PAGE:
Monthly Archives: February 2017

In the News – February 2017

The Fort Caswell Rifle Range was recently featured in local newspapers. The photo above shows the tilted center wall that is the focus of fundraising efforts.

The collection of World War I photographs of family members continues in preparation for this year’s Derby Day fundraiser in May.

Read The State Port Pilot’s Effort aimed at saving rifle pit for additional details along with a photograph of the presentation of the $500 check from Dave Kesterson, senior vice-president at First Bank.

The Brunswick Beacon’s feature includes a photograph of Norman Sprinthall against the backdrop of the World War I Wall of Honor.

Thank you to our valuable local media for continuing to publicize and support our efforts.

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Nearly six years

2011 – 2017

It’s hard to believe that the Friends of Fort Caswell Rifle Range has its roots in a project that began nearly six years ago.


In May 2011, the Landscape/Grounds Committee of Caswell Dunes held a workday that included volunteers in the neighborhood. This group of people stopped to consider the structure that they traveled past almost daily. And so the discussion began.

Is it an eyesore? A piece of history? Should it be saved? What is a bunker anyway?


The volunteers reached out to Jim McKee, Historical Interpreter at the Brunswick Town/Fort Anderson Historical Site, asking him to visit and perhaps advise us as to what this structure is.

“When we think of World War I, we tend to think of Europe and trench warfare,” McKee said. “You don’t hear as much about how our boys got ready over here to go over there. The last World War I veteran died earlier this year. This is significant.”

[Note: Jim McKee was referring to Frank Buckles, the last remaining World War I veteran, dying at age 110 in February 2011.]

Jim McKee and people from the NC State Historical Preservation Office visited.


Word was received in early January that the rifle pit may be added to the Fort Caswell application for listing on the National Register of Historic Places. But $1640 was required. The Caswell Dunes Special Interest Group organized funding.

Fundraising, including the first annual Kentucky Derby Day, began the first Saturday in May.

December 31, 2013, the Fort Caswell Historic District and the dis-contiguous Rifle Range Target Pit was officially added to the National Register of Historic Places.


The second annual Kentucky Derby-themed fundraiser was planned and held.


The Friends of Fort Caswell Rifle Range, Inc was founded as a non-profit with 501(c)(3) status on March 17, 2015, with a mission to stabilize and preserve the Fort Caswell Rifle Range.


Trees pressing against the north wall were removed and core drilling performed. Structural engineer Brian Ross along with the assistance of Paul Shivers presented the final engineering report November 29, 2016.

The annual Kentucky Derby Day fundraiser included the World War I Wall of Honor, displaying pictures and stories of WWI ancestors sent in by people in the community and beyond.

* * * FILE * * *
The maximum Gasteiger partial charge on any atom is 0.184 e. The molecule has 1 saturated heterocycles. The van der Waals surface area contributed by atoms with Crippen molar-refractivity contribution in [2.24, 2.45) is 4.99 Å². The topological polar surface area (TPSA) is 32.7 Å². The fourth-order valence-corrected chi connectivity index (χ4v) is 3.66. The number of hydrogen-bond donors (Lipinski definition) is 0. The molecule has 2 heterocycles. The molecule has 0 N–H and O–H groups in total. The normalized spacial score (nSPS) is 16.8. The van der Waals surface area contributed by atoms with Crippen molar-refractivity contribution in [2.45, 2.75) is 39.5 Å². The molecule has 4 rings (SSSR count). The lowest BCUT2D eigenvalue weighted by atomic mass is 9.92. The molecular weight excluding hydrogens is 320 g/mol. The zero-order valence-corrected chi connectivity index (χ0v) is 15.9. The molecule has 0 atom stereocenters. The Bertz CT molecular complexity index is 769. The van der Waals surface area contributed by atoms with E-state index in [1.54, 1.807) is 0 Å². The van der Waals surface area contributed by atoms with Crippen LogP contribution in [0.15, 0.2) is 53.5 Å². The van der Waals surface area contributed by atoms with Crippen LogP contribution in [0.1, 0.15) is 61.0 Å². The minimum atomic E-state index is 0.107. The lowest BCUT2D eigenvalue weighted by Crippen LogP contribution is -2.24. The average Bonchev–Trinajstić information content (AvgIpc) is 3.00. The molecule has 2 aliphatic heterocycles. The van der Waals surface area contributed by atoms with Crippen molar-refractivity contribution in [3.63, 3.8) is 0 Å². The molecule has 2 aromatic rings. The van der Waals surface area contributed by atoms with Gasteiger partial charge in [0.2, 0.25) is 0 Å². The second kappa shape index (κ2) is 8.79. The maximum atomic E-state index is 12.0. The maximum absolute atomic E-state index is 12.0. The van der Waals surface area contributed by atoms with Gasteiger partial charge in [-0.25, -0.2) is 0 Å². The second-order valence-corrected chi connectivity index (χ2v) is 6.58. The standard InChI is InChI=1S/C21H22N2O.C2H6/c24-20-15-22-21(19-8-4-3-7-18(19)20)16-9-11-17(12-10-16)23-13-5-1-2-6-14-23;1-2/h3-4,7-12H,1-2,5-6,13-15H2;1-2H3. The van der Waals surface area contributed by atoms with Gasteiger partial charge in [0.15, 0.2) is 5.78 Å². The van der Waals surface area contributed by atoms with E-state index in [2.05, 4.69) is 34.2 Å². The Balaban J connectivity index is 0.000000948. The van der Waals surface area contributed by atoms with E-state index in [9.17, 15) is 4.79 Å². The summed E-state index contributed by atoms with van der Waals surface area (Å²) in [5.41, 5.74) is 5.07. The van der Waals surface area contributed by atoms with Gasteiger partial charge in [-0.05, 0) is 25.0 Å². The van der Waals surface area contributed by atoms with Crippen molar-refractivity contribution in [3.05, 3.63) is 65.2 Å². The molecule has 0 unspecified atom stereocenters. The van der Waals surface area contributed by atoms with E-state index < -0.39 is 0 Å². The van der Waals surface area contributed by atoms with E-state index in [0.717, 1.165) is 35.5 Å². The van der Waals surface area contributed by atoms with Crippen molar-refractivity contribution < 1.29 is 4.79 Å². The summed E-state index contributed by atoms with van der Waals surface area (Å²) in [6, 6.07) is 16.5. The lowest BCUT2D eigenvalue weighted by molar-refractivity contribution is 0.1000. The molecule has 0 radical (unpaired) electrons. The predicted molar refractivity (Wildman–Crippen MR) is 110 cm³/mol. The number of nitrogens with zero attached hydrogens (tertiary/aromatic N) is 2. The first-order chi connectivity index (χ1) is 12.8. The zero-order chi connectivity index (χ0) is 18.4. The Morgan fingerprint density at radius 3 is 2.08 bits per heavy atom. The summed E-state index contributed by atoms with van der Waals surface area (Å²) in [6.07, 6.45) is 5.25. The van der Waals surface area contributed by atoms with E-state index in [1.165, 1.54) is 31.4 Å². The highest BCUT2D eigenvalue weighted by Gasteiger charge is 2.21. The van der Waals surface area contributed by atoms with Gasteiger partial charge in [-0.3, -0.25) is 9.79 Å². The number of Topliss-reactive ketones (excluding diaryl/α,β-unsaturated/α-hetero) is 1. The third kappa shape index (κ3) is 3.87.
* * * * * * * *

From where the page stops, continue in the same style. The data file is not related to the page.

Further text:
Fort Caswell Rifle Range was chosen as one of the most threatened historic places for 2016 in the Wilmington and the Lower Cape Fear region.


  • A contractor must be found to plumb the tilted wall.
  • Additional funds must be raised.
  • After the passageway wall is stabilized, the lintels (two doorways) need repaired and the cracks need filled with epoxy.
  • A web site was established with the following name
  • An email address was also established:
  • Business cards were ordered.


The centennial of the Fort Caswell Rifle Range.

For more details about the past six years, visit the Stabilization page.

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Spotlight: Jim McKee

Jim McKee

Brunswick Town/Fort Anderson Site Manager Jim McKee (formerly the Historical Interpreter at that site) began working with the Caswell Dunes volunteer Landscape/Grounds Committee in 2011 when we needed advice on what this structure actually was and what to do with it.

After the first visit, Jim brought the NC State Historic Preservation Office staff and others to the site to identify the WW I structure. Jim continued to donate hours of work on his day off from his position at Brunswick Town/Fort Anderson to assist us clearing years of soil from the bottom of the pit.

Recently he supported engineers Paul Shivers and Brian Ross by being on site when they were identifying trees that compromised the passageway wall. Jim continues to stay in touch with the Friends by suggesting ways the World War I Centennial may be approached.

Thank you, Jim, for six years of guidance!

Check out Brunswick Town/Fort Anderson’s Facebook page.

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Notable expenses

$1640 – Registering on ‘National List of Historic Places’
$400 – Obtaining 501(c)(3) status
$3200 – Tree Removal
$1425 – Hydrological Study
$4850 – Engineering Study
$1400 – Insurance

Future needs

Straighten passageway wall
Repair lintels
Repair cracks
Seal inside walls

Read the story

Setting the goal

Paul Shivers, our project engineer, is searching for contractor(s) to offer quotes for straightening the passageway wall.

 The following funds are intended and reserved for signage at the target pit and firing line and are not included in the funds as shown on the thermometer:

Thank you for your support! Visit our Fundraising page.

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